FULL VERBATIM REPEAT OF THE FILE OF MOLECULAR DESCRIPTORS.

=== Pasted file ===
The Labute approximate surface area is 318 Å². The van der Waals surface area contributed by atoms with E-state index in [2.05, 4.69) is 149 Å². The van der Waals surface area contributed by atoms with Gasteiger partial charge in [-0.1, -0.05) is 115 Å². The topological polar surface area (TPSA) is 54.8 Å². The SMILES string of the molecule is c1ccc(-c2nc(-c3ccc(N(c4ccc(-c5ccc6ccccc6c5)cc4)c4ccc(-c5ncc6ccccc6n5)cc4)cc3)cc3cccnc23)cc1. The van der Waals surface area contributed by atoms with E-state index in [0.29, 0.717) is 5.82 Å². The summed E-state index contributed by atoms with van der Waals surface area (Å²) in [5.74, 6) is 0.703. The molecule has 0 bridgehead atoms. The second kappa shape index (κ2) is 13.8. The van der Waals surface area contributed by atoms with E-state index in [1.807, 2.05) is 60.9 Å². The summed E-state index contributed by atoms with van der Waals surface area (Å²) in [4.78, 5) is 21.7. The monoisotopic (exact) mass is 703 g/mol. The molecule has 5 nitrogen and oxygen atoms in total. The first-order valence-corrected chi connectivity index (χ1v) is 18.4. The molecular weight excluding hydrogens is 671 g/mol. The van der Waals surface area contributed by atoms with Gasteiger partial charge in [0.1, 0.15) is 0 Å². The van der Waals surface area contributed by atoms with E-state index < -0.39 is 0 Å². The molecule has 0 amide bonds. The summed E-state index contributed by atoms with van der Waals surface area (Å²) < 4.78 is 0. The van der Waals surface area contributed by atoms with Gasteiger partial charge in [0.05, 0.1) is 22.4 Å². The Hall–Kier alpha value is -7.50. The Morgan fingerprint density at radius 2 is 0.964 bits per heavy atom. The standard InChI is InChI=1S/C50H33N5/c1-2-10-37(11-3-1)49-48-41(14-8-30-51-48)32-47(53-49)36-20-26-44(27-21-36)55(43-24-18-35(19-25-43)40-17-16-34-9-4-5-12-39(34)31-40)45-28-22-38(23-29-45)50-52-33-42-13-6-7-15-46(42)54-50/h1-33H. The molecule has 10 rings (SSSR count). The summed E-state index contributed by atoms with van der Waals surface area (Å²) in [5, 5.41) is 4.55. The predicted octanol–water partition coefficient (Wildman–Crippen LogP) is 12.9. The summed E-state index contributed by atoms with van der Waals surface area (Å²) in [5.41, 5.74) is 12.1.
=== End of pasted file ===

The Labute approximate surface area is 318 Å². The van der Waals surface area contributed by atoms with E-state index in [2.05, 4.69) is 149 Å². The van der Waals surface area contributed by atoms with Gasteiger partial charge in [-0.1, -0.05) is 115 Å². The topological polar surface area (TPSA) is 54.8 Å². The SMILES string of the molecule is c1ccc(-c2nc(-c3ccc(N(c4ccc(-c5ccc6ccccc6c5)cc4)c4ccc(-c5ncc6ccccc6n5)cc4)cc3)cc3cccnc23)cc1. The van der Waals surface area contributed by atoms with E-state index in [0.29, 0.717) is 5.82 Å². The summed E-state index contributed by atoms with van der Waals surface area (Å²) in [5.74, 6) is 0.703. The molecule has 0 bridgehead atoms. The second kappa shape index (κ2) is 13.8. The van der Waals surface area contributed by atoms with E-state index in [1.807, 2.05) is 60.9 Å². The summed E-state index contributed by atoms with van der Waals surface area (Å²) in [4.78, 5) is 21.7. The monoisotopic (exact) mass is 703 g/mol. The molecule has 5 nitrogen and oxygen atoms in total. The first-order valence-corrected chi connectivity index (χ1v) is 18.4. The molecular weight excluding hydrogens is 671 g/mol. The van der Waals surface area contributed by atoms with Gasteiger partial charge in [0.1, 0.15) is 0 Å². The van der Waals surface area contributed by atoms with E-state index < -0.39 is 0 Å². The molecule has 0 amide bonds. The summed E-state index contributed by atoms with van der Waals surface area (Å²) < 4.78 is 0. The van der Waals surface area contributed by atoms with Gasteiger partial charge in [0.05, 0.1) is 22.4 Å². The Hall–Kier alpha value is -7.50. The Morgan fingerprint density at radius 2 is 0.964 bits per heavy atom. The standard InChI is InChI=1S/C50H33N5/c1-2-10-37(11-3-1)49-48-41(14-8-30-51-48)32-47(53-49)36-20-26-44(27-21-36)55(43-24-18-35(19-25-43)40-17-16-34-9-4-5-12-39(34)31-40)45-28-22-38(23-29-45)50-52-33-42-13-6-7-15-46(42)54-50/h1-33H. The molecule has 10 rings (SSSR count). The summed E-state index contributed by atoms with van der Waals surface area (Å²) in [5, 5.41) is 4.55. The predicted octanol–water partition coefficient (Wildman–Crippen LogP) is 12.9. The summed E-state index contributed by atoms with van der Waals surface area (Å²) in [5.41, 5.74) is 12.1.